Intentionality is of paramount importance, with Tracy Lorenz and Dr. Ely Weinschneider

Intentionality is important with kids. They are sponges and learn from us. They model our behavior and we must understand that spending time with them is important to who they become as adults.

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Intentionality is important with kids. They are sponges and learn from us. They model our behavior and we must understand that spending time with them is important to who they become as adults.

I had the pleasure of interviewing Tracy Lorenz, president and chief executive officer of Triumph Higher Education Group / Auguste Escoffier School of Culinary Arts. Lorenz is an energetic and solutions-driven executive with more than 18 years of leadership experience in higher education. This includes both online and campus-based operations with oversight from a variety of state and federal regulatory bodies. For the past six years, Tracy has served as the President of Western International University, a regionally-accredited institution located in Phoenix. She served as the chief financial officer and chief operating officer for Western International University prior to her promotion to president. She has also held a variety of key executive roles at Career Education Corporation where she led operations, strategy and development as well as investor relations and corporate communications. Prior to her tenure in higher education, Lorenz held positions at McDonald’s International and KPMG Peat Marwick in finance and accounting. Lorenz is a CPA and holds her Bachelor of Science Degree from Indiana University’s Kelley School of Business, where she is currently completing her Master’s in Business Administration. Lorenz is also a seven-time Ironman Triathlon finisher and has successfully completed the Boston Marathon.

Thank you so much for joining us! Can you tell us your “childhood backstory”?

I am the youngest of four kids. There were nine years between me and the next oldest brother, so all my older siblings were out of the house and in college by the time I was ten. From an early age we were taught to pick a sport, excel in it and then earn a college scholarship. Plain and simple. I challenged that notion when I got to my junior year in high school and decided not to show up to volleyball tryouts and instead to go all in with my real love…dance. I realized quickly my decision had consequences and I was going to have to pay for college on my own. It all worked out and I was able to attend and pay for college at a Big 10 school and also join the competitive dance team. The experience did shape the way I approached sports with my own children by knowing there was a delicate balance of directing and supporting them in activities while also ensuring their passion would drive long-term involvement versus burn-out.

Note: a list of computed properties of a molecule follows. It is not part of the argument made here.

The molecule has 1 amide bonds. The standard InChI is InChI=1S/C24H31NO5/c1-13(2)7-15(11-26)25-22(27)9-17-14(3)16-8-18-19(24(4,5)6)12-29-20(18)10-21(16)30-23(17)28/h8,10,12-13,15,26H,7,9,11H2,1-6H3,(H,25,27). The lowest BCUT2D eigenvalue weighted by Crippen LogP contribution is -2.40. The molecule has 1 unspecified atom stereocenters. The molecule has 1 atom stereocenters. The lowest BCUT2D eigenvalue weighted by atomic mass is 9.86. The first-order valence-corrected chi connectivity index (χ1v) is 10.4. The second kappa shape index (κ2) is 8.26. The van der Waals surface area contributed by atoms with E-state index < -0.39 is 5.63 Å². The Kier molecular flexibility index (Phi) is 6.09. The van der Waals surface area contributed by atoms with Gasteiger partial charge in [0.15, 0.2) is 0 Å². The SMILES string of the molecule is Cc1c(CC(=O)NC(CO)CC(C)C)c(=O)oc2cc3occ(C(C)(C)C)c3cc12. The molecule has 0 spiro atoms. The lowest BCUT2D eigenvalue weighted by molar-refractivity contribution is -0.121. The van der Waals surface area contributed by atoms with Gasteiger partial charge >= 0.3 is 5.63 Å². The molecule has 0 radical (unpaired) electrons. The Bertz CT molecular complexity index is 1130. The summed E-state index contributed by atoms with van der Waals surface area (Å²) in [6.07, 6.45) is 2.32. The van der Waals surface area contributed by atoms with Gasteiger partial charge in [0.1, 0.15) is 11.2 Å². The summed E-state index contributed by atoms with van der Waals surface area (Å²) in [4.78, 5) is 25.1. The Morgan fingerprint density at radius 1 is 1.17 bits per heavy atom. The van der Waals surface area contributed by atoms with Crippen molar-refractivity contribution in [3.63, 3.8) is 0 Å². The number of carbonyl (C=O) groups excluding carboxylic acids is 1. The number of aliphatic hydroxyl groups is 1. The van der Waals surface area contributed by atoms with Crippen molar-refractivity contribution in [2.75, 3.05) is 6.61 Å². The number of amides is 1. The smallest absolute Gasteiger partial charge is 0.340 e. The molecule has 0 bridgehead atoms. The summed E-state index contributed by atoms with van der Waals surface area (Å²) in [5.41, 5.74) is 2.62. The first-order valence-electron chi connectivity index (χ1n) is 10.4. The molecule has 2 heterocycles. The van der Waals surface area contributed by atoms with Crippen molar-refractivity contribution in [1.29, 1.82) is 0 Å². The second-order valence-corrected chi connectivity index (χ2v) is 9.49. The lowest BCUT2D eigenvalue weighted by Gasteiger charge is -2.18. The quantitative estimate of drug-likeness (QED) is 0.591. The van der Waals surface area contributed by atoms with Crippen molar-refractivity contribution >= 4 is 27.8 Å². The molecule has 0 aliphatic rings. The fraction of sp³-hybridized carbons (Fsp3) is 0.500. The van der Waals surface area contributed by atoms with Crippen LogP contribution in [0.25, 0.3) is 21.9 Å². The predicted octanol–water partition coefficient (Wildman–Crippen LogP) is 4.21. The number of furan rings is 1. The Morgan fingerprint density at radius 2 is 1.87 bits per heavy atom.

Can you share the story about what brought you to this specific point in your career?

I am a CPA by trade, so I should have ended up a CFO of a publicly-traded company, but I took a different path to get to CEO. It started off by me volunteering for assignments nobody wanted which were deemed a challenge or which I didn’t have the experience for on paper. After a few successes and some failures, I proved I was talented at solving problems, strategy setting and building businesses. It helped that numbers came easy to me as P&L management was essential to successfully running a business.

Can you tell us a bit more about what your day to day schedule looks like?

I always use the morning to work-out. That is a non-negotiable. I also make my 17-year-old son chocolate chip pancakes, not because he cannot make breakfast for himself, but because I realize my mornings with him are limited as he leaves for college in the fall. He also has athletic practice in the evening, so I find him more talkative in the morning. I usually start on email and take some initial calls at home before I head to work. This way I can ensure to get some of my administrative tasks cleared before my day gets started. By the time I get to the office things are in full swing, so my day is mostly spent meeting face-to-face with my staff and leaders. As I get in a little later to match my staff’s routine, I usually leave the office around 7 p.m. My husband gets a head start on dinner and by the time our son gets home from practice we can eat together. I also am getting a master’s degree, so for some nights I need to leave time to do team conference calls and attend lectures.

Let’s jump to the core of our discussion. This is probably intuitive to many, but it would be beneficial to spell it out. Based on your experience or research, can you flesh out why not spending time with your children can be detrimental to their development?